Album Review: Fall Out Boy, ‘MANIA’

Album Review: Fall Out Boy, ‘MANIA’

6th February 2018 By Jonathan Sands

MANIA, the seventh LP from Chicago rockers Fall Out Boy, is only 10 tracks long, but has spawned 5 singles and features 6 credited producers. It is more of a commercial proposition than an album, a collection of songs designed for stadium-goers seeking visceral, physical experiences, not for the headphones of a music geek sat alone in his room in Oxford. I appreciate these aren’t art-songs composed for critical appreciation, and I admire Fall Out Boy’s lack of pretence; they know what you listen to them for, and they’re happy to oblige.

But MANIA was released as an album and, as an album, it is pretty terrible.

Let’s start with what works. Out of the 10 tracks four clearly flag themselves as single material, and it is here that Fall Out Boy’s overblown pop-rock style makes the most sense. ‘Young and Menace’, for example, occupies an extreme range between quiet piano-based verses and incredibly loud choruses, achieving an arresting, jarring effect through its juxtaposition of soft baritone and piercing, incongruously highly-processed vocals. ‘HOLD ME TIGHT OR DON’T’ throws some whistling, marimba and ska guitar into the mix with a singable chorus; ‘Champion’ takes their sound further into anthemic territory, complete with a generic refrain about self-belief – “If I can live though this I can do anything” – over power chords. ‘The Last of the Real Ones’ is a gloriously overcooked slice of pop silliness, its quasi-string synth effects as unnecessary as “I’m here at the beginning of the end, the end of infinity, with you” is nonsensical. Nobody is going to derive any deep meaning from these tracks, but that isn’t the point: all Fall Out Boy really want is for their songs to sound ‘awesome’, and in terms of sheer sonic force, they don’t disappoint.

The lyrics offer no redemption, addressing familiar themes of love and loss in such vague, impersonal terms that by the end you will still have no idea what their subject is really like.

It doesn’t take long, however, for this focus to become a drag. The songs on MANIA are of a fairly uniform length and structure, roughly 3 and a half minutes of pronounced gear-shifting from section to section. In most of these tracks singer Patrick Stump could achieve roughly the same effect by singing “okay here’s a VERSE, a bit more VERSE, now here’s a PRE-CHORUS, are you hearing this PRE-CHORUS, and CHORUSCHORUSCHORUSCHORUS and back to the VERSE”. Sure, it’s a classic structure that results in satisfyingly shattering choruses, but every track is oriented around this climax and reaches it in about a minute, leaving you to endure another 2 minutes of limp repetition before it starts again. 15 solid minutes of this is aggravating; 35 is simply too much. The lyrics offer no redemption, addressing familiar themes of love and loss in such vague, impersonal terms that by the end you will still have no idea what their subject is really like. This isn’t helped by Fall Out Boy’s particular knack for creating choruses that are overly wordy and meaningless and stupid all at once – see “I’ll stop wearing black when they make a darker colour” in ‘Wilson (Expensive Mistakes)’.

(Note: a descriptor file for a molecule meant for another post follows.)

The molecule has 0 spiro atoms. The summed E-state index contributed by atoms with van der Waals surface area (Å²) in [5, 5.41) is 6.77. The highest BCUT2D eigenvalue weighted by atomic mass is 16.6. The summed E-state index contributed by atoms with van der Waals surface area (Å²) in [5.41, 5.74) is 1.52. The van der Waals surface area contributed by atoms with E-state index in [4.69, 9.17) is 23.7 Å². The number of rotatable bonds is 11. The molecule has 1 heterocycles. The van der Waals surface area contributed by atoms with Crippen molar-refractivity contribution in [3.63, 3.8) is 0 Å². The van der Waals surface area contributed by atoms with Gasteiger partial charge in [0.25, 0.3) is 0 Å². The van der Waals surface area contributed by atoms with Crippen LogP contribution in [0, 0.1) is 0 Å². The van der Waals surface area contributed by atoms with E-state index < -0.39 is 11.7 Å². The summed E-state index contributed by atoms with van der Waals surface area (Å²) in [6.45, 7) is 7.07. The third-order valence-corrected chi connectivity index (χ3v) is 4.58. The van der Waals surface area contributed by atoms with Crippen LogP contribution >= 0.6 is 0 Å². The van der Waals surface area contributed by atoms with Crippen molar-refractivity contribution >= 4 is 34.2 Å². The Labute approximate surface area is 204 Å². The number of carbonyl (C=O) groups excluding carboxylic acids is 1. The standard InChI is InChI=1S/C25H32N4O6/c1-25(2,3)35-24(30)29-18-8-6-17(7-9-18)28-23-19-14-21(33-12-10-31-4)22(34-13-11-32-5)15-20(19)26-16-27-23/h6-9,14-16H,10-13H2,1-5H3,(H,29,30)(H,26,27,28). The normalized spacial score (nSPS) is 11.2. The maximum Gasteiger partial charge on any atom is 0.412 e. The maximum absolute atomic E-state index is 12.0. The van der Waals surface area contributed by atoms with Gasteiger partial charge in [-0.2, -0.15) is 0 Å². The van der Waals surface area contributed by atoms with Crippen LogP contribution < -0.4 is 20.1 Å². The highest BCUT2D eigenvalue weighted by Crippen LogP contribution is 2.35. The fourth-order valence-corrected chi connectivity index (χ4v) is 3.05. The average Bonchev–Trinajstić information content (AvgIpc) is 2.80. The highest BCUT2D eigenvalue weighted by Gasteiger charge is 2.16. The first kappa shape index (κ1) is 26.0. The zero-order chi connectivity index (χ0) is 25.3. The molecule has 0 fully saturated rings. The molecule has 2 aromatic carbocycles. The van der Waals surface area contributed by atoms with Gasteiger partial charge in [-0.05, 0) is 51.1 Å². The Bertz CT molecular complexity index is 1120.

There is some attempt at variation in the second half of the LP – the choir and bells of ‘Church’, the dancehall touches of ‘Sunshine Riptide’, courtesy of Burna Boy – but ultimately these run aground on MANIA’s unyielding pop format and banal themes. ‘Church’ is particularly vexing, wasting the opportunity to introduce some lighter gospel material in favour of bland background choral harmonies that are, again, mostly there to sound ‘awesome’. And hey, they do, though given Stump’s insistence on shouting through the reedy, high part of his range on almost every track, any decent vocals are welcome. Trying to fix this in post only worsens the situation: when he screams on ‘Bishops Knife Trick’ the effect is nil, so drained is his voice of human timbre and emotional resonance by overproduction. This is a problem throughout the album, resulting in airtight, overly-polished textures that, ironically, quickly become grating, unlike the rock-influenced edge of pre-hiatus albums like Folie á Deux and Infinity on High that were, in all respects, much more fun.

Since online streaming gave primacy to the single there has been speculation over when the LP would finally die out and be replaced by endless playlists of individual tracks. MANIA is evidence that, for major artists leaning on the power of their live performances, continuing to unnecessarily adopt a format that draws attention to everything repetitive and derivative and irritating about their style is counterproductive. No single aspect of MANIA sinks it, nothing here actively offends; I simply don’t know why Fall Out Boy made it.